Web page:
It’s there. You know it’s there because images of it are etched indelibly in your mind, but you don’t see it. New Orleans has long hidden away its water like a dirty little secret – until it returned with a vengeance, four years ago last Saturday. It has been secreted away in covered drainage canals; in the wards it is masked by long expressionless walls. Even the powerful Mississippi slides by in troughs, silent and invisible. How strange for a city whose fate is so bound up with the watery aftermath of Hurricane Katrina, known locally only as “the storm.”
In April, Tulane University’s School of Architecture hosted a forum organized by the Bruner Foundation and the Harvard Graduate School of Design’s Loeb Fellowship with the title “Urban Adaptability: Sustaining Place in a Dynamic Environment.” The speakers, most of them former Loeb Fellows, were trying to answer the question of how New Orleans can move forward amidst the still-ubiquitous destruction.
In his introductory speech, Doug Meffert, an environmental scientist at Tulane, gave a lesson in the city’s vulnerability with aerial images showing the disappearance of the wetlands on the one hand and the city’s expansion to the east on the other. In other words, the amount of space to be defended has doubled, while the defenses are shrinking apace. Louisiana Senator Mary Landrieu told Congress that Louisiana contains approximately 40 percent of the nation’s wetlands and experiences 90 percent of the coastal wetland loss in the lower 48 states – equivalent to the loss of 30 square miles of wetlands per year.
Keynote speaker Armando Carbonell, head of planning and urban form at the Lincoln Institute of Land Policy, quoted the Stern Review Report on the Economics of Climate Change and summarized its conclusions succinctly: “The longer we wait, the harder it is to change.” His own heartening conclusion is that America can indeed deal with climate change on a national level. We’ve solved nationwide issues with planning before: witness Gallatin’s 1808 plan for a system of roads and canals, Roosevelt’s 1908 plan for natural resources and the 1939 plan for a network of freeways and toll roads.
Ironically, some good things have also come of Katrina. New Orleans has a much lower unemployment rate than the rest of the U.S., thanks to all the construction (albeit not enough to fill the need). Moreover, so many people got laid off after the storm that the job market is now stable in the current crisis. The city’s racial imbalance, too, has been somewhat redressed: before Katrina 68% of the populace was black, now it is 51%. And let’s not forget, says Mary Means, director of community initiatives at the Boston planning firm Goody Clancy, which is designing New Orlean’s new masterplan, that ten percent of the current population has migrated here since Katrina. In spite of the patent neglect that still persists four years after the fact, the city has enjoyed ‘braingain’ as educated professionals from other cities have found new opportunities in New Orleans. The storm has actually not led to a net loss in population.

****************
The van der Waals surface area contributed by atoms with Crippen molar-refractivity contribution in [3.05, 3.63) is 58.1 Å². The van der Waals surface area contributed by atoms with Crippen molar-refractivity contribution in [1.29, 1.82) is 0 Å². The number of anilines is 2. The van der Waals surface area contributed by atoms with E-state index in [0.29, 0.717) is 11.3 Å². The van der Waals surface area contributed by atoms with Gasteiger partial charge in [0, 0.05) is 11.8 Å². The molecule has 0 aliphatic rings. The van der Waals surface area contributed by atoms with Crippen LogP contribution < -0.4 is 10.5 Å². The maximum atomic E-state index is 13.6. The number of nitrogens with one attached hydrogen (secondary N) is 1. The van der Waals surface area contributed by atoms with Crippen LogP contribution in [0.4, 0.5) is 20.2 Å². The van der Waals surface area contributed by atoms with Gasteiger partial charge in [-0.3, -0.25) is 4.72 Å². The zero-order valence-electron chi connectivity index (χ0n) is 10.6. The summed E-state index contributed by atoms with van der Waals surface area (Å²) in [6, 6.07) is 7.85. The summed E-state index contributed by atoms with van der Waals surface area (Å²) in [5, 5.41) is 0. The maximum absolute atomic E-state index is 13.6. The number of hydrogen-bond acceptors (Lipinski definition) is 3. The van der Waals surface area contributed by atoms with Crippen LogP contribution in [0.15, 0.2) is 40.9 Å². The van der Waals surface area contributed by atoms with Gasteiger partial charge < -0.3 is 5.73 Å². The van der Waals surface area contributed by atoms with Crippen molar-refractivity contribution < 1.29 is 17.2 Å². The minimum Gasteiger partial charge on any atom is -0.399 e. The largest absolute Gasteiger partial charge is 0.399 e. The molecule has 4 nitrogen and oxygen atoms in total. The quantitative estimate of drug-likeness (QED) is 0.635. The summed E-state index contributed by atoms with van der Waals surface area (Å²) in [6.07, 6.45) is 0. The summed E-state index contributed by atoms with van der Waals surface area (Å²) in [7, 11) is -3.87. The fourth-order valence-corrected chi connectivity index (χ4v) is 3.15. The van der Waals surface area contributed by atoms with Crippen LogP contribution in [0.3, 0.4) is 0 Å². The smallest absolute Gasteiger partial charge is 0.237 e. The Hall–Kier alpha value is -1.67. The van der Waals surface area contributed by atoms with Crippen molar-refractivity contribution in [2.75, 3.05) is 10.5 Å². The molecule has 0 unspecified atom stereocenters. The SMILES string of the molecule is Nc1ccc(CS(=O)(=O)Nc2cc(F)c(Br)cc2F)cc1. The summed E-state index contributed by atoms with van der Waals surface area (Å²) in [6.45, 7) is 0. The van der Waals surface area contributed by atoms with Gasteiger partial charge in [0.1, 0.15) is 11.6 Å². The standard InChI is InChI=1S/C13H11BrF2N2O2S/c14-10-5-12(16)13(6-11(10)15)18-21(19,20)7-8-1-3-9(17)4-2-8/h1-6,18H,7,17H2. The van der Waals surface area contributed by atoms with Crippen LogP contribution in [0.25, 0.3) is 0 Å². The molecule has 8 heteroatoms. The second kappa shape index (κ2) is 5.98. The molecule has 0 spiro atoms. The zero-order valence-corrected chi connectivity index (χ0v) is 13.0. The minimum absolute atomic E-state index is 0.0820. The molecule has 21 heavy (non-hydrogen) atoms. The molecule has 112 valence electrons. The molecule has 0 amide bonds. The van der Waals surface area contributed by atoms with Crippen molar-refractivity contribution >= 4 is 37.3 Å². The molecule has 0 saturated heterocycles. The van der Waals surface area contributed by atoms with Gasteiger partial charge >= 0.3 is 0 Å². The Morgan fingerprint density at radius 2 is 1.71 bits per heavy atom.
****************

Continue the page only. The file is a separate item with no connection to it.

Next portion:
In the face of governmental inertia, the cities’ neighborhoods, already a strong civic presence, have taken even more initiative on residents’ behalf. “What you see here now is a community-oriented, Peace Corps-like mentality,” says Doug Meffert. Mary Means speaks of ‘“a new civic culture.” Her recipe for making the city resilient is straightforward: Elevate houses to above the five-hundred-year flood level, restore the wetlands inside and outside the levees and upgrade and ‘harden’ the city’s infrastructure. As an American living in the Netherlands and writing about urban and spatial issues, I remarked that compared to the Netherlands, the flood defenses here look about as imposing as speed bumps.
The Bruner Loeb conference provided new insights and placed them in context, but no conference can solve the issues that the city itself is ignoring. Why rebuild piecemeal in the Lower Ninth Ward, making it a playground for a well-intentioned celebrity, rather than reinvent the ward as the home of urban agriculture? In the hope of bringing people back, the municipality is allowing them to build anywhere. But this cluster of new houses in the Lower Ninth just fell from the sky, it seems, without any apparent connection to each other, to the rest of the city, to infrastructure, to amenities – to anything, really.
By the same token, the city insisted that Goody Clancy’s new masterplan conform to the existing footprint, when it is clear that that footprint is far too large, that inhabitants and municipal government would both benefit from concentration. In just 50 years, the city has doubled in surface size while the population has fallen by half – down from 627,500 in the 60’s to 484,600 before Katrina and to 318, 800 last year. Coleman Coker, an architect who moved his practice to New Orleans after the storm, had a simple recommendation in his talk at the Bruner-Loeb forum: Rebuild in the neighborhoods that have the most chance of rebounding. That, however, requires the strength to make painful choices.
New Orleans is in many ways unique, but four years after the cataclysmic storm it is also a test case for blight all over the U.S. This is truly not the only city in the country where trees grow out of roofs. If we can’t bring a city back to life that has suffered a disaster of this magnitude, then what hope is there for all those other cities that are not in the public eye, that have not gotten the media attention and the recovery packages? New Orleans’ story is that of many American cities – in extremis.